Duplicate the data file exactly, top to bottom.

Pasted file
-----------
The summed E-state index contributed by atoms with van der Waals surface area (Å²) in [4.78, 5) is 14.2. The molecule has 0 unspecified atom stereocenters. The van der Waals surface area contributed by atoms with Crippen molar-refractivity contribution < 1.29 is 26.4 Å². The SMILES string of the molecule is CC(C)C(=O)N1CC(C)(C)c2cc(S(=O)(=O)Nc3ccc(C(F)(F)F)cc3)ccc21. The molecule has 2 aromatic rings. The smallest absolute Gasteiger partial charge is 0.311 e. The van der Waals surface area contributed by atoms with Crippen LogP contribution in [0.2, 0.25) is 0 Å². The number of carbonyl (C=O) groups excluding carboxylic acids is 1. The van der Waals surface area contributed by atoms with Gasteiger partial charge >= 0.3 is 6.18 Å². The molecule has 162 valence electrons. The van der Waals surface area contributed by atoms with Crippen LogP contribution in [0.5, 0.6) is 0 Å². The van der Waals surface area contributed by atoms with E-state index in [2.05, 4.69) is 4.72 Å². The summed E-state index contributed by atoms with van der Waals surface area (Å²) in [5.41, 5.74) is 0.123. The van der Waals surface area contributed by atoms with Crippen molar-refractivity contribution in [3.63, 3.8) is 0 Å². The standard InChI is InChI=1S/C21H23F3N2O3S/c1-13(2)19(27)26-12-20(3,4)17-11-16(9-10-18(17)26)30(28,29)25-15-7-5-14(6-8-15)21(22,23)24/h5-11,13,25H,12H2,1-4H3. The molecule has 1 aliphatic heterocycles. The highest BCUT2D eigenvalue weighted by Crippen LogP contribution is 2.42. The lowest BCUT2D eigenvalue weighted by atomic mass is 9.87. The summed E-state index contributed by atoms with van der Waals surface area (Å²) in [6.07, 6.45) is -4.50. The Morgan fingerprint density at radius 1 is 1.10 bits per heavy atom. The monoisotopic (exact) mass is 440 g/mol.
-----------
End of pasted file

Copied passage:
The summed E-state index contributed by atoms with van der Waals surface area (Å²) in [4.78, 5) is 14.2. The molecule has 0 unspecified atom stereocenters. The van der Waals surface area contributed by atoms with Crippen molar-refractivity contribution < 1.29 is 26.4 Å². The SMILES string of the molecule is CC(C)C(=O)N1CC(C)(C)c2cc(S(=O)(=O)Nc3ccc(C(F)(F)F)cc3)ccc21. The molecule has 2 aromatic rings. The smallest absolute Gasteiger partial charge is 0.311 e. The van der Waals surface area contributed by atoms with Crippen LogP contribution in [0.2, 0.25) is 0 Å². The number of carbonyl (C=O) groups excluding carboxylic acids is 1. The van der Waals surface area contributed by atoms with Gasteiger partial charge >= 0.3 is 6.18 Å². The molecule has 162 valence electrons. The van der Waals surface area contributed by atoms with Crippen LogP contribution in [0.5, 0.6) is 0 Å². The van der Waals surface area contributed by atoms with E-state index in [2.05, 4.69) is 4.72 Å². The summed E-state index contributed by atoms with van der Waals surface area (Å²) in [5.41, 5.74) is 0.123. The van der Waals surface area contributed by atoms with Crippen molar-refractivity contribution in [3.63, 3.8) is 0 Å². The standard InChI is InChI=1S/C21H23F3N2O3S/c1-13(2)19(27)26-12-20(3,4)17-11-16(9-10-18(17)26)30(28,29)25-15-7-5-14(6-8-15)21(22,23)24/h5-11,13,25H,12H2,1-4H3. The molecule has 1 aliphatic heterocycles. The highest BCUT2D eigenvalue weighted by Crippen LogP contribution is 2.42. The lowest BCUT2D eigenvalue weighted by atomic mass is 9.87. The summed E-state index contributed by atoms with van der Waals surface area (Å²) in [6.07, 6.45) is -4.50. The Morgan fingerprint density at radius 1 is 1.10 bits per heavy atom. The monoisotopic (exact) mass is 440 g/mol.